Life at Government House in the Macquarie era
From contemporary correspondence and newspaper reports, and Macquarie’s own journals, we have some idea of what life was like at first Government House during this time.
Royal birthdays were important social occasions in Macquarie’s time. Observed as public holidays, they were heralded with bells ringing, flags flying and the firing of royal salutes. The first Government House was at the centre of these celebrations. After reviewing the troops, the Governor held a levee for the civil and military officers and other gentlemen, graced by the recital of a fulsome ode by Macquarie’s ‘poet laureate’, convicted blackmailer Michael Massey Robinson. The birthdays of the King and Prince Regent, in June and August respectively, were marked with an annual dinner, after which, in June 1810, the Government House lawn was thrown open so that the populace could enjoy the music and marvel at the verandah, adorned like ‘an illuminated orange grove’ .
A picture of taste and elegance, the ballroom was embellished with variegated lamps and wreath-encircled columns and festooned with leaves and flowers, with mirrors carefully placed to enhance the effect...
The Queen’s birthday in January was a far more lavish occasion; decorations for the anniversary ball and supper were described in great detail in the Sydney Gazette. A picture of ‘taste and elegance’, the ballroom was embellished with variegated lamps and wreath-encircled columns and festooned with leaves and flowers, with mirrors carefully placed to enhance the effect. Large transparent paintings by artist John William Lewin depicted various subjects; in 1811 it was ‘our Native Race in their happy moments of festivity’ and, in 1815, the French army’s disastrous campaign in Russia. In 1817 Mrs Macquarie also erected an illuminated Temple of Hymen in the grounds to honour the recent marriage of Princess Charlotte, daughter of the Prince Regent.
Music was provided by the regimental band, although in 1819 revellers attending the Queen’s birthday ball danced to the novel sound of Pandean pipes accompanied by flutes, clarinets and violins. What seems to have been the Macquaries’ first ball, a ‘farewell Fête’ for Governor Bligh and his daughter in April 1810, culminated in a fireworks display. In 1818 the ballroom was decorated for the colony’s 30th anniversary to honour Governor Phillip, with his likeness executed by Francis Greenway.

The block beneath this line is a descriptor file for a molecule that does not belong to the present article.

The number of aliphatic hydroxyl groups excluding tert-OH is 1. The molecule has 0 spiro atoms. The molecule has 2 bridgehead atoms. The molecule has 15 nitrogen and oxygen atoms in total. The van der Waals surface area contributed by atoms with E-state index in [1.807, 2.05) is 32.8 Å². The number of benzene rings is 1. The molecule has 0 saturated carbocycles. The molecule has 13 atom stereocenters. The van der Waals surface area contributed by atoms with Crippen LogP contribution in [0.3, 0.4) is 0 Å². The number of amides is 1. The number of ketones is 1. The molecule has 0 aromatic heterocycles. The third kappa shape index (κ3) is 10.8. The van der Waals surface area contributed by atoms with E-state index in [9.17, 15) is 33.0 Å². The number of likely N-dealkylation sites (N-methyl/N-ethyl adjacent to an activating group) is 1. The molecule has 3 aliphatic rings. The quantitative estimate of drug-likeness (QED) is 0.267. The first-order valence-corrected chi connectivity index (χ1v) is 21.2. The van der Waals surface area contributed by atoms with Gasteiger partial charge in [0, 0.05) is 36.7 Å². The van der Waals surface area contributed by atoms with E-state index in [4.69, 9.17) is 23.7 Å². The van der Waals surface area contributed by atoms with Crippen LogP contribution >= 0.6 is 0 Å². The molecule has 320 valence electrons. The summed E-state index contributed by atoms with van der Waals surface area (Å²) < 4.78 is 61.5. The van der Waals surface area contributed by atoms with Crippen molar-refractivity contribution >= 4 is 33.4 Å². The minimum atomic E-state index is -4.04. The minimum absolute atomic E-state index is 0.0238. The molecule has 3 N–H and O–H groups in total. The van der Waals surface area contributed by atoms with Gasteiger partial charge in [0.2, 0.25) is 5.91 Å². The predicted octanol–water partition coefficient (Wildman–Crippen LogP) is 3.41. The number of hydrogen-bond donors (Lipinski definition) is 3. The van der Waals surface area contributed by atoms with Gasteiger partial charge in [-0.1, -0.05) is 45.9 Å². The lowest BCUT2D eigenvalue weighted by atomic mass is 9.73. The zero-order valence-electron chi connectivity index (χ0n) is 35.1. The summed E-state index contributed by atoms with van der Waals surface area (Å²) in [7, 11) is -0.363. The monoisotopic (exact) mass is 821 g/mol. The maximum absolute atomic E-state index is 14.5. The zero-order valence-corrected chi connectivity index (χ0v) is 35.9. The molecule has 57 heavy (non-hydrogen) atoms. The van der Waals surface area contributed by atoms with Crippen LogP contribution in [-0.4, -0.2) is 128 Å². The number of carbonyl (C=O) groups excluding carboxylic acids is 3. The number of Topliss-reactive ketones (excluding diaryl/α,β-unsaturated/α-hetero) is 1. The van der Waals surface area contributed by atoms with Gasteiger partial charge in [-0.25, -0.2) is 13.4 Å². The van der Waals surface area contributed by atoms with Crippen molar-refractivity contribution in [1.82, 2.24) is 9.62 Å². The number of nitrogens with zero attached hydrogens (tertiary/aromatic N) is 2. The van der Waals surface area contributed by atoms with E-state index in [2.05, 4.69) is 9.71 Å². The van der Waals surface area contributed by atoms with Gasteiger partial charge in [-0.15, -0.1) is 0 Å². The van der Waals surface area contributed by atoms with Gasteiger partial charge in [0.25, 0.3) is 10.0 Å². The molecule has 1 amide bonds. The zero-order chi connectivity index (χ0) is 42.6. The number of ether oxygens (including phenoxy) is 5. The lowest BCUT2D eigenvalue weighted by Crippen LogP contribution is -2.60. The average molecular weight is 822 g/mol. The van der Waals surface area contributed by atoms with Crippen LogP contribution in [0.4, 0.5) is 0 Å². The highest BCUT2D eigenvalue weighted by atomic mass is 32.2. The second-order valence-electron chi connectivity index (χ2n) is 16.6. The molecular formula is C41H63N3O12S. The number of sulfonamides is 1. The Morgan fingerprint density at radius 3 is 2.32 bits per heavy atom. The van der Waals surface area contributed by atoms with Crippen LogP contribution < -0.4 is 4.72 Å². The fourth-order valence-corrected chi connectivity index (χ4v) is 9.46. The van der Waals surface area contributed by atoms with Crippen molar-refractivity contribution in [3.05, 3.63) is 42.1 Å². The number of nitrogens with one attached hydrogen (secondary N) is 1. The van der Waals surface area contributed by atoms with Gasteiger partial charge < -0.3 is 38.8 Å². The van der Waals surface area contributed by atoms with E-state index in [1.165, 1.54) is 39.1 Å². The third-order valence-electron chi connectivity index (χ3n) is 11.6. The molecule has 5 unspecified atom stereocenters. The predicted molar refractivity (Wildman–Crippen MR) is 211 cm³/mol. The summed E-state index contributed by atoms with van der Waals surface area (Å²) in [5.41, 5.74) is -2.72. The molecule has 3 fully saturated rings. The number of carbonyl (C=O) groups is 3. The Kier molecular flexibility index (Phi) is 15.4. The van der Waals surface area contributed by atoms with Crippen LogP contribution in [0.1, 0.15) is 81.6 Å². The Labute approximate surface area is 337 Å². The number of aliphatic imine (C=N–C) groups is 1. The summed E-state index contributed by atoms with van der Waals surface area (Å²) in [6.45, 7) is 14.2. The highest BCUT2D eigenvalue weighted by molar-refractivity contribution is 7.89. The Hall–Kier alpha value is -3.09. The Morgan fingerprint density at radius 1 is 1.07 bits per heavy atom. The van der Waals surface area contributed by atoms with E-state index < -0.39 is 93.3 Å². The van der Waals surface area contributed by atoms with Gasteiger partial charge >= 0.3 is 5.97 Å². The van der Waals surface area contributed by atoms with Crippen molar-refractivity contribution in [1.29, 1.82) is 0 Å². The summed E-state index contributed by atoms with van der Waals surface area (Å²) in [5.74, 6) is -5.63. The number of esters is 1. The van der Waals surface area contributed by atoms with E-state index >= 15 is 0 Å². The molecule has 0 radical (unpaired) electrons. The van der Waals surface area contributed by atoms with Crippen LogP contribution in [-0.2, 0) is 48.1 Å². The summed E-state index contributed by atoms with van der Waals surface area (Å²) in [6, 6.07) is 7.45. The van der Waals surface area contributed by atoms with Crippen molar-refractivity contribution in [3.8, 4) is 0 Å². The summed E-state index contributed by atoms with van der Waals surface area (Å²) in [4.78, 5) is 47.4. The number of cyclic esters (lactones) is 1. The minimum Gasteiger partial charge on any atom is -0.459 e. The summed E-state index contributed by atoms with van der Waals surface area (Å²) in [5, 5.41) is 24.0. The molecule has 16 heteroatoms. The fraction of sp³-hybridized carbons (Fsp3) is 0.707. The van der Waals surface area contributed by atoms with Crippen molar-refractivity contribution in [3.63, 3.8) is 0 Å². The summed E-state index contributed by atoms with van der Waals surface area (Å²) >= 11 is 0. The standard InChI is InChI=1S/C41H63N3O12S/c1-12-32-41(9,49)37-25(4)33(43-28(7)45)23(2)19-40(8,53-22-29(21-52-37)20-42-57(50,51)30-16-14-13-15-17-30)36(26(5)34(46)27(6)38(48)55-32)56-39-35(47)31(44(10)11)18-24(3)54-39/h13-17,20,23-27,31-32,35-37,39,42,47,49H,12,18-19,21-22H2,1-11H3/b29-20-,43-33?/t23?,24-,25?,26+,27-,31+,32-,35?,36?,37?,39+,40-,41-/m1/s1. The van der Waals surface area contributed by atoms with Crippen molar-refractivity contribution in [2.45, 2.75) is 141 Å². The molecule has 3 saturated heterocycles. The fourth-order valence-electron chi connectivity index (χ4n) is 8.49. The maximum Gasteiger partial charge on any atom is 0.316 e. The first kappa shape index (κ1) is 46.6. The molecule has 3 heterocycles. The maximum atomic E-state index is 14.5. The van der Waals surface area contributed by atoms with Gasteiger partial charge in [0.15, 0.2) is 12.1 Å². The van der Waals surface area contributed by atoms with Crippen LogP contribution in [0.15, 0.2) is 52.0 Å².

... both Scotch, and consequently close fisted...
Not all admired the entertaining skills of the Governor’s lady. Judge Advocate Ellis Bent thought Elizabeth an uncomfortable hostess, who provided a meal so small that ‘one might have danced a Reel between the dishes’, while Joseph Arnold thought that the Macquaries – ‘both Scotch & consequently close fisted’ – kept ‘a shabby table’ . To the indignation of many, regular guests included a select smattering of emancipists.
The Governor entertained regularly, holding ‘public’ dinners for the principal officers and gentlemen and for visiting officers from French and Russian ships. Mrs Macquarie gave ‘little dances’ and concerts, perhaps using the Broadwood grand piano she had brought to the colony. There were also tea parties, card evenings and smaller, more intimate gatherings to celebrate personal anniversaries.
A daughter born to the Macquaries in 1808 had died just three months later and Elizabeth’s six subsequent miscarriages made the birth of their son at Government House in March 1814 an occasion of great joy. Young Lachlan’s doting parents celebrated his birthdays with water excursions, feasts and parties for his friends and the Macquaries’ inner circle. On his sixth birthday he appeared in Highland dress for the first time and the day’s festivities ended with dancing.
A daughter born to the Macquaries in 1808 had died just three months later and Elizabeth’s six subsequent miscarriages made the birth of their son at Government House in March 1814 an occasion of great joy.
An inventory of government-owned furniture prepared in 1821 suggests how Government House was furnished and used. It had a private drawing room and little dining room suitable for family occasions, supplemented by the new bow-fronted large dining room and drawing room, both furnished for large-scale entertaining. The drawing room’s 38 chairs, two large armchairs and three sofas would seem to have been inadequate to cater for larger events, when more than 150 guests might crowd into the house.
However, like most governors, Macquarie had also brought his own furniture with him and sold much of it on his departure. Auction notices list household furniture, books, chinaware, carriages, carpets, wines, ‘chandeliers (beautifully ornamented)’, pictures and curtains. Some objects known to have belonged to the Macquaries survive. The Museum of Sydney collection includes a piece of what is thought to have been their dinner service, with fashionable Imari pattern, and Lachlan Macquarie’s portable writing desk, which probably accompanied him on his travels throughout the colony.
The Macquaries arrived with a retinue of servants, which were augmented by convicts and others engaged in the colony. Mary Rouse, daughter of Richard Rouse of Rouse Hill, joined the household to care for the infant Lachlan, accompanying the family on their trip to Newcastle in 1818. George Jarvis, purchased as a child from the slave markets of Cochin, was to remain faithfully with his master until Macquarie died in 1824.
The vice-regal residence was not only a home and venue for entertaining, a place for official ceremonies such as the administration of oaths and of assembly before royal mourning processions, but also the governor’s office, where he received petitions and official visitors, composed correspondence and conducted business. Some of the foundations of the first Government House survive to this day and may be seen at the Museum of Sydney, which stands on the site.